Benadryl For Dogs: Is It Safe?

Joanne Keenan
Benadryl For Dogs

Every day dog owners with itchy, uncomfortable pets are advised by veterinarians and social media to give Benadryl for dogs as if it’s a cure-all for allergies, hives, anxiety and other issues. First of all, it doesn’t cure anything … and secondly, it’s not a good idea.

Let’s start by understanding how Benadryl and antihistamines work. 

What Is An Antihistamine?

When the body has an allergic reaction, it releases a natural chemical called histamine that causes sneezing, runny nose or itching. It’s a signal to “back off” the food, the cleaning solutions, the environment or whatever substance caused the reaction. 

An antihistamine is a medication that’s given to block these reactions. It’s a temporary solution and doesn’t cure the underlying problem. 

When histamines are repeatedly released, they can damage capillaries that let blood plasma leak into body tissues and cause ongoing itchiness, redness and inflammation. 

What Is Benadryl?

Benadryl is a well-known over-the-counter antihistamine that also has anticholinergic (drying) and sedative effects. Many consider Benadryl a harmless solution for various problems. 

A chemical engineer invented the drug diphenhydramine hydrochloride, better known by the brand name Benadryl, when working for the company now known as Pfizer. Benadryl was approved by the FDA as the first prescription antihistamine in 1946. It’s now available under many generic brand names, and there’s even a liver-flavored version for pets.

Can You Use Benadryl For Dogs?

You shouldn’t give your dog Benadryl ... but many dog owners use it and vets often prescribe it. Dogs are given Benadryl to provide relief for …

  • Itchy or irritated skin
  • Hives
  • Hotspots
  • Ear infections
  • Digestive issues
  • Chronic diarrhea
  • Motion sickness
  • Fear or anxiety
  • Reverse sneezing

These issues can be caused by food, reaction to medication, pest control products, vaccination, yeast infection, seasonal allergies, environmental toxins or autoimmune diseases … to name a few. 

But the problem is, Benadryl hides the real cause … and it’s not safe for dogs. 

Is Benadryl Safe For Dogs?

No, it’s not safe. When used too often, antihistamines can suppress the body’s natural healing response. Instead of having histamines warn the body that there’s a problem, the symptoms are suppressed and the disease continues to fester beneath the surface and become worse … often leading to seizures, chronic disease, behavior or emotional problems and even cancer.

Plus, histamines have other functions in the body:

  • They relay messages in the nervous system
  • They’re found in gastric acid in the digestive system
  • They dilate blood vessels in response to pathogens

And if antihistamines like Benadryl are given often, it prevents histamines from performing their other important roles in the body.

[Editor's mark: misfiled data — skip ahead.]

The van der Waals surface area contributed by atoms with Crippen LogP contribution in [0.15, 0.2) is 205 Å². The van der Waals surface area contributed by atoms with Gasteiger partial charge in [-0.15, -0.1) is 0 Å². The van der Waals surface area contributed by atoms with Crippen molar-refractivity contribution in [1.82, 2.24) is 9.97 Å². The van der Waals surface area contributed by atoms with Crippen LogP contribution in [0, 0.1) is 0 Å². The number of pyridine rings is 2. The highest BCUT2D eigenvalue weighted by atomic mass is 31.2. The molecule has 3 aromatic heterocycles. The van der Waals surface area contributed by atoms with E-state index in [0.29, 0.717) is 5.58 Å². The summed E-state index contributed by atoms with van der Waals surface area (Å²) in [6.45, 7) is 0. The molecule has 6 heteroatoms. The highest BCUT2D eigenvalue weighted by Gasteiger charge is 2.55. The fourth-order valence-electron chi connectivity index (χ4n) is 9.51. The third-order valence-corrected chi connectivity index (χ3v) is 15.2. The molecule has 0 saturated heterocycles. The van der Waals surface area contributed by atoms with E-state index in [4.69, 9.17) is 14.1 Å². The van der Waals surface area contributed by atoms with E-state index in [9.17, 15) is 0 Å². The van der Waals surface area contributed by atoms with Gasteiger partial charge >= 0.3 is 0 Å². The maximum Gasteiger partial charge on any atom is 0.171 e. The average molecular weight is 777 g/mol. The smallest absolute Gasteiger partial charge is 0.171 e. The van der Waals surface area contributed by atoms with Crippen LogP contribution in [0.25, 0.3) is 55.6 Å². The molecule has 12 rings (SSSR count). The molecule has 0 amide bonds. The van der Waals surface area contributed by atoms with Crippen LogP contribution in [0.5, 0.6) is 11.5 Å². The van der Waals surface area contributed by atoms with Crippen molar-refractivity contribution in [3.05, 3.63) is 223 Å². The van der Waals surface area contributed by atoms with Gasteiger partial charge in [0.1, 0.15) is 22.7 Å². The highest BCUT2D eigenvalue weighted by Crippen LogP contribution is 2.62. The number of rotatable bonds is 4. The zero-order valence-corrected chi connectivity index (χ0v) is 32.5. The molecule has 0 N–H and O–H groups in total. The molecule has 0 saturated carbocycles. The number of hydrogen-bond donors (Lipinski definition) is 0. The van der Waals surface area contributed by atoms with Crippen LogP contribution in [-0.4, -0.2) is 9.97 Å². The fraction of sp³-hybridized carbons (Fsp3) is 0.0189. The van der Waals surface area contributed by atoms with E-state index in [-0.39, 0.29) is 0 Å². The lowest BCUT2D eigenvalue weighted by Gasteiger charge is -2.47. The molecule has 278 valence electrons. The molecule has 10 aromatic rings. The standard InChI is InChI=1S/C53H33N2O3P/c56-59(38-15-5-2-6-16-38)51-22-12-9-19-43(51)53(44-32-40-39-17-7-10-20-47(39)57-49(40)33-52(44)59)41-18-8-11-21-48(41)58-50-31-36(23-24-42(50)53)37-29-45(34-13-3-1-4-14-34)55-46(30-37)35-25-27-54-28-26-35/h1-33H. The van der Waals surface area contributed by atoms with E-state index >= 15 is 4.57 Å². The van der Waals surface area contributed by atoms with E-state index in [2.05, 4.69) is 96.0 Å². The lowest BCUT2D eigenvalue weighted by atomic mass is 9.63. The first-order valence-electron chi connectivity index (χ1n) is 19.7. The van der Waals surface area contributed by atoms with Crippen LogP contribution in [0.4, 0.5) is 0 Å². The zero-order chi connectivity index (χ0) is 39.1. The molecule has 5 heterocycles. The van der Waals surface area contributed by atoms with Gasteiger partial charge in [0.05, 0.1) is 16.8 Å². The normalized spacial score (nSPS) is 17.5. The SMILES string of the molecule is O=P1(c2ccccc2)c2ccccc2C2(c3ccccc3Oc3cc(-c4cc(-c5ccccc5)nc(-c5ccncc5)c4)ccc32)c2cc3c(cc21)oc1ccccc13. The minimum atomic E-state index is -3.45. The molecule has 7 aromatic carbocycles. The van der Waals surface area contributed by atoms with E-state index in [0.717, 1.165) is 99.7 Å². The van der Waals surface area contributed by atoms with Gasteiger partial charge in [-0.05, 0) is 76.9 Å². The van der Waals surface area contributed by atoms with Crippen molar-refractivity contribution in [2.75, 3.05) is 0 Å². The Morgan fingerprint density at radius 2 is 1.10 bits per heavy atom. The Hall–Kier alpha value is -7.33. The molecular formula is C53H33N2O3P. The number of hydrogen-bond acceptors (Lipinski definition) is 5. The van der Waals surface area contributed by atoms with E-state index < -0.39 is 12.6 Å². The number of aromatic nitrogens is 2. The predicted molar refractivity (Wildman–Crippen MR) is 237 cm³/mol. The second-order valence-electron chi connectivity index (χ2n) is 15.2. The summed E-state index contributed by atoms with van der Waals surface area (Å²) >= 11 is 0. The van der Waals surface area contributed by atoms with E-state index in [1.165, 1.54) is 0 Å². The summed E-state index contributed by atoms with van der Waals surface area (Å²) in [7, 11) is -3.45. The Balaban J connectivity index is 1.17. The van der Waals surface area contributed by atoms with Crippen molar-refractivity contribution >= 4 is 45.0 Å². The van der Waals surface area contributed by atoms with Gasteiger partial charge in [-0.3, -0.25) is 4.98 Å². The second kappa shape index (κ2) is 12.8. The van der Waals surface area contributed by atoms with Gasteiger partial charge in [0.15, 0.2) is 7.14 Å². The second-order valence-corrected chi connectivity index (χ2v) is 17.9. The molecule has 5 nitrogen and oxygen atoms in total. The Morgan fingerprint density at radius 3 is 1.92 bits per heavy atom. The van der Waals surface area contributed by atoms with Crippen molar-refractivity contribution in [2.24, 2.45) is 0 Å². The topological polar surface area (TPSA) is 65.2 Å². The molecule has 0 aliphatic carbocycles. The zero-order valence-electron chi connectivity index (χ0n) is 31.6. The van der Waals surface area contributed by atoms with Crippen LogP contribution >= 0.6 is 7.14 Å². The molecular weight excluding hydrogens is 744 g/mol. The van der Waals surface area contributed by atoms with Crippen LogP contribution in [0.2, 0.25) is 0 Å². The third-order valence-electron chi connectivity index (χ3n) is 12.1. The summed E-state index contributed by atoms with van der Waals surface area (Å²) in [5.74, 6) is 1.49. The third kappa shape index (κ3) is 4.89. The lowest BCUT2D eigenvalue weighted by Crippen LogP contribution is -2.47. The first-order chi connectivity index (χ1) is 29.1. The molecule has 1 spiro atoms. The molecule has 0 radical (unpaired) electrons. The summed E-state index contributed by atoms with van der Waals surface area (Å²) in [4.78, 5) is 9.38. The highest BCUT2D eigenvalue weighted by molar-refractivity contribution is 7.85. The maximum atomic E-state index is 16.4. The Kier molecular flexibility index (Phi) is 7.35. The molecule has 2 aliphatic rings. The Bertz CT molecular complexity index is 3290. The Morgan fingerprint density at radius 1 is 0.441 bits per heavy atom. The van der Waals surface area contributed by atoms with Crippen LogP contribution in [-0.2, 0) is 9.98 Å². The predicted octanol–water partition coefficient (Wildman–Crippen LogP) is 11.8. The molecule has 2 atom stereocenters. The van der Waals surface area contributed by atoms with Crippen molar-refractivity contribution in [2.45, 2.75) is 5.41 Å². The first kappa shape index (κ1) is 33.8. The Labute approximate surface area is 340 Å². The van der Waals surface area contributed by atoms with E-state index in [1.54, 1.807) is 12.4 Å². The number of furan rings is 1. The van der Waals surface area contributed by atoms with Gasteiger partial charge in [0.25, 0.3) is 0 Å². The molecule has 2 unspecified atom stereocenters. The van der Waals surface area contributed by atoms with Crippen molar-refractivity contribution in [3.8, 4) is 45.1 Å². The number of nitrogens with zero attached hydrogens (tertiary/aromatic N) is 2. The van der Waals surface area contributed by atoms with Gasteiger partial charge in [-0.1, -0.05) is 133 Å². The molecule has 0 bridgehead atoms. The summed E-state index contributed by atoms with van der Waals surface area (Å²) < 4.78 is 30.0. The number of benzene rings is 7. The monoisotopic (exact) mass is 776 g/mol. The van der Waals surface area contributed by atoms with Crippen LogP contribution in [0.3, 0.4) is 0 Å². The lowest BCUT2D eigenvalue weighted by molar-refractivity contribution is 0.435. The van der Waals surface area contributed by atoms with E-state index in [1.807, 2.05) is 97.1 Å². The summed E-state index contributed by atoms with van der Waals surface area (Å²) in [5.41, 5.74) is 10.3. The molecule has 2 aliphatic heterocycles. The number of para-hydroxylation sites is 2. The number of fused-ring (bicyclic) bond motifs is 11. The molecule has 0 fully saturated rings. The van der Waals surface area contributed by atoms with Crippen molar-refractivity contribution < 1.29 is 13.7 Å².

Can You Overdose Benadryl For Dogs?

Yes, it’s easy to overdose Benadryl and seriously harm your dog as it has a narrow safety margin. If you must give Benadryl, ask your vet for accurate dosing. 

Warnings About Benadryl For Dogs

  • Don’t use liquid Benadryl, which can have harmful ingredients and dyes.
  • Read the ingredients to make sure there’s no xylitol, which is deadly to dogs.
  • Don’t give it to pregnant or nursing dogs.

Side Effects Of Benadryl For Dogs

If you give Benadryl, watch your dog for any changes. Here are some possible reactions: 

  • Dilated pupils or red eyes
  • Intense drowsiness
  • Rapid heart rate
  • Difficulty breathing
  • Aggression
  • Fever
  • Seizures
  • Muscle tremors
  • Lack of coordination, inability to walk
  • Difficulty urinating
  • Delirium

If your dog has these symptoms after taking Benadryl, you need to get to an emergency vet.

Long Term Side Effects

These are adverse effects stemming from long term use of Benadryl.

  • Dry mouth, nose and throat
  • Low blood pressure
  • Heart palpitations
  • Cognitive issues, confusion, dementia
  • Anxiety, moodiness and depression
  • Drowsiness
  • Trembling
  • Chemical dependence
  • Nausea and vomiting
  • Change in appetite
  • Constipation
  • Can mask symptoms of digestive problems

The Canadian Society of Allergy and Clinical Immunology has issued warnings about the side effects of Benadryl in a 2019 position statement about Benadryl. They said the drug leads to: “…several intolerable and potentially life-threatening adverse effects.”

They explained that antihistamine drugs cross the blood–brain barrier: “… and may lead to significant CNS suppression and toxicity resulting in psychomotor impairment, coma, and even death.”

Benadryl is a band-aid solution that can provide temporary relief for your dog’s itching or other symptoms. But it can cause deeper health problems for your dog.

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